Police iPhones speed up response times

BY GABE HERMAN | Tenth Precinct officers say their response times for local complaints have been faster since the city started giving every officer on the force an iPhone starting in early 2018.

Speaking at the precinct’s Build The Block meeting in Chelsea on April 16, Neighborhood Coordination Officers Samuel Baez-Veras and Ricardo Roman said the iPhones offer more direct ways for residents to reach police about nonemergency issues. Police specifically have been given the iPhone 7 or iPhone 7 Plus models. According to reports, they previously were using a Nokia phone with a Windows program.

The officers have been giving out their cards so that Chelsea residents can call, text or e-mail about any local issue, such as noise complaints, safety concerns or even public urination.

Officers Ricardo Roman, left, and Samuel Baez led the Build The Block meeting at the Joyce Theater (Courtesy 10th Precinct Twitter)

Baez said that residents formerly would have to call 311, after which it might take an hour to assign the complaint to an officer. It could then be several hours before a complaint was finally checked out.

Or a person would call 911 and the nonemergency issue would get filtered through the system as a nonpriority call, again leading to a longer response time.

 

“Now you can go strictly through us,” Baez said. “We love getting the community involved with the Police Department. This is a whole new generation of policing, where we’re trying to break the wall between the community and the police. This type of dialogue is very important.”

Baez said the new iPhone system has been especially successful with noise complaints. Police can react faster while the noise is still happening. Baez said their approach to noise problems is to do mediation between neighbors, which effectively solves issues through dialogue.

The meeting was held at the Joyce Theater, on Eighth Ave. at 19th St. Two women who work at the theater raised an ongoing issue of people urinating on the building’s 19th St. side, where there is a nook between two stairwells. People apparently find it a somewhat hidden and convenient spot to do their business.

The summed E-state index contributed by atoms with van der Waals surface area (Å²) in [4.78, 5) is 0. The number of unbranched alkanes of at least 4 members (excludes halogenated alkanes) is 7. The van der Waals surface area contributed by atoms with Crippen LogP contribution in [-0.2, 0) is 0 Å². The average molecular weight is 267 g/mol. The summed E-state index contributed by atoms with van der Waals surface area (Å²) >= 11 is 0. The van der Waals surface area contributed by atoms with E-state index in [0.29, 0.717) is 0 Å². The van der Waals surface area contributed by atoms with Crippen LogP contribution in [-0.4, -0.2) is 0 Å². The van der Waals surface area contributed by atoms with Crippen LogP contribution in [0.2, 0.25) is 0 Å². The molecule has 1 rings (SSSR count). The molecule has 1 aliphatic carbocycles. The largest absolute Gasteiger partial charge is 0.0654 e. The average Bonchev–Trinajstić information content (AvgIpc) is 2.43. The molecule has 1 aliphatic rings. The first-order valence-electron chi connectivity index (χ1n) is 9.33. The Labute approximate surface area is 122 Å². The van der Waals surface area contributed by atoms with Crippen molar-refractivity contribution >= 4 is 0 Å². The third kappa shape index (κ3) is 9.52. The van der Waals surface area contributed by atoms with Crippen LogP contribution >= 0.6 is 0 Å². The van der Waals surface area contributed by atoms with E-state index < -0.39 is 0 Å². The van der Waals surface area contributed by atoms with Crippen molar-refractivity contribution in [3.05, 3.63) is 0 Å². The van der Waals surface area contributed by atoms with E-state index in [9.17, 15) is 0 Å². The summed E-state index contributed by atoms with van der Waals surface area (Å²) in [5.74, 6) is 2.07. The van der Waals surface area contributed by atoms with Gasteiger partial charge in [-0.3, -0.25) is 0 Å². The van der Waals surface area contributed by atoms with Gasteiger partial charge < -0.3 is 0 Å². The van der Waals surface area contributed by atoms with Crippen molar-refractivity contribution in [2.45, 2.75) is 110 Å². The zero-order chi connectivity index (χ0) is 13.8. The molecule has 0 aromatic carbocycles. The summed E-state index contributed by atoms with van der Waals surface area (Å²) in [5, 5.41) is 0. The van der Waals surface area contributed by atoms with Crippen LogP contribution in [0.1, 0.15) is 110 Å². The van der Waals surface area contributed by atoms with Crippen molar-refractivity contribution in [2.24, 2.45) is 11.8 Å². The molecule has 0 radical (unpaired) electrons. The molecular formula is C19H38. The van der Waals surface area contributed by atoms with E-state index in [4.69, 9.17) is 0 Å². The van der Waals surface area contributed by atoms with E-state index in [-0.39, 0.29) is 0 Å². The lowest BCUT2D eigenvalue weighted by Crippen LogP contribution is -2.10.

People are peeing there at all hours, and the women said that sometimes they arrive to work in the morning to find someone has even defecated there overnight, they said.

This nook between two stairwells outside the Joyce Theater on W. 19th St. west of Eighth Ave. is frequently used for urination, much to the chagrin of theater employees. An “N.C.O.” from the 10th Precinct said they will keep a better eye on it. (Photo by Gabe Herman)

One of the Joyce employees said that once a man proceeded to pee there just feet away from her as she was waiting for an Uber. She said she told nearby police about it but the cops said it wasn’t worth their time. “Wow, that’s unfortunate,” Baez responded.

Officers at the meeting said they would keep an extra eye on that stairwell area, and that the women should contact them directly whenever such things happen again.

Officers also said there have been a lot of thefts of packages delivered to area apartment buildings. They advised people to try to be aware of when a package might be delivered, and ask the building’s super to keep an eye out for it if they can’t be home at that time.

After the meeting, Officers Baez and Roman told this paper that the new iPhone program has helped give more transparency to the process of police helping and interacting with the community.

If people know their local officers, said Baez, they are more likely to contact them when an issue arises, or if they recognize a person in a wanted poster, for example.

“Suddenly I’m not Officer Baez, I’m Sam,” he said. “And you’re more comfortable reaching out.”

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